Leibowitz repeatedly expressed his opinions on the religious aspect of Jewish life in Israel. Before the state of Israel was established, he stressed the religious importance that national independence would assume, provided it would bring about halakhic legislation designed to mold the character of the state. After the establishment of the state, he advocated the separation of the Jewish religion from the state and its confrontation with it. He adopted a negative attitude toward the system of party rule, including the religious parties with their economic and rabbinical institutions.
Leibowitz emphasized the necessity for innovation in the halakhah, due to the changed circumstances created by the establishment of the State of Israel. He wanted halakhic decisions to cope with the challenge of today. One can note a change in his thought concerning the state in the course of time, although he himself would have denied this. Leibowitz refused to grant to the state religious status: the aim of the state would be the fulfillment of the needs of the individual and of the community, nothing more. He thought it was idolatry to ascribe holiness to the land or the state, which is not (in the words of religious Zionism) “the beginning of the redemption.” The state – just like history – had for Leibowitz no religious significance. He was a Zionist, but he emphasized that the state need not realize values, it has merely to satisfy needs. The Jewish people, on the other hand, has to realize values. Against Ben-Gurion, he pleaded for the separation of state and religion. Whereas Ben-Gurion wanted religion to be an instrument in the hands of the state, Leibowitz asserted that religion had to be in opposition to the state. For Judaism, only God is holy, whereas country, nation, and state lack that status. The state is not a value in itself; indeed, “seeing the state as a value is the essence of the fascist conception.” Rather, Leibowitz argued, the state is an instrument, a means to an end. Its existence allowed him not to be ruled by the goyim. In addition, Leibowitz criticized the “sacred cow of national unity,” pointing out that the Jewish religion had always divided the people, whether between prophets and kings or between religionists or secularists.
Leibowitz further denied that Zionism had any religious significance, stating that, since the intention of many of its propagators had been completely nonreligious, it could not be retrospectively assigned religious value. In the same way, he refused to acknowledge any messianic significance in the creation of the State of Israel, citing Maimonides’ warning against such messianic fervor. He did, however, ascribe immense moral significance for the Jewish people to the establishment of the Jewish state: “Now – and only now,” he wrote,”with the attainment of the independence of the Jewish nation – will Judaism be tested as to whether indeed it has a ‘Torah of life’ in its hand …. Certainly there is no guarantee that the struggle on behalf of the Torah within the framework of the state will be crowned with success, but even so we are not free to desist from it, for this struggle is itself a supreme religious value, independent of its results.”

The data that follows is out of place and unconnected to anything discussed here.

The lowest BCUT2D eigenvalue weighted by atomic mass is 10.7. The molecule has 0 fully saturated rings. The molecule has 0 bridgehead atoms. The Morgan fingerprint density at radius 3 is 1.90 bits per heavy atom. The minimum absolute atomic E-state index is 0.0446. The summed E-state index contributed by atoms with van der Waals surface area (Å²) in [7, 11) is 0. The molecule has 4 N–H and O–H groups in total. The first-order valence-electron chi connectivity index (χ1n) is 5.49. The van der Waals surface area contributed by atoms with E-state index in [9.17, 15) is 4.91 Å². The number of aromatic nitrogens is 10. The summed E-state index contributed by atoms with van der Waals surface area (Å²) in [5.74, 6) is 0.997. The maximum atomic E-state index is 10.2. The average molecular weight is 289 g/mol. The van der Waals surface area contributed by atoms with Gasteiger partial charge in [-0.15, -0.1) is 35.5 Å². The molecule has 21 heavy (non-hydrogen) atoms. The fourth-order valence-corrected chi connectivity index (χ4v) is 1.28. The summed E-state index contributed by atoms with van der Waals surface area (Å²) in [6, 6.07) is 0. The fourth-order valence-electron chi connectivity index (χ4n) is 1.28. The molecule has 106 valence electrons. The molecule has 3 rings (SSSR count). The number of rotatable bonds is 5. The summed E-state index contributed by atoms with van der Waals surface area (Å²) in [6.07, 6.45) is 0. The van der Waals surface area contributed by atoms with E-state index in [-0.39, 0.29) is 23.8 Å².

Leibowitz was well known in Israel for his provocative utterances on the political situation. After the 1967 Six-Day War, his position on the occupation of the Palestinian territories was sharply critical. His uncompromising stance and forceful, biting language made him a known and much-discussed figure in religious as well as secular circles. In his opinion, partition of the country would be the rational and moral resolution of the Israeli-Palestinian conflict. With the outbreak of the Lebanon War in 1982, Leibowitz called upon the Israeli soldiers to refuse to serve in Lebanon. He also supported conscientious objection regarding military service in the territories on the grounds that occupation morally corrupts. His outspokenness on matters of conscience led to his vilification by those who saw him as a threat to their values, and the protest that ensued upon the announcement that he had been awarded the Israel Prize in 1993 was such that he turned it down.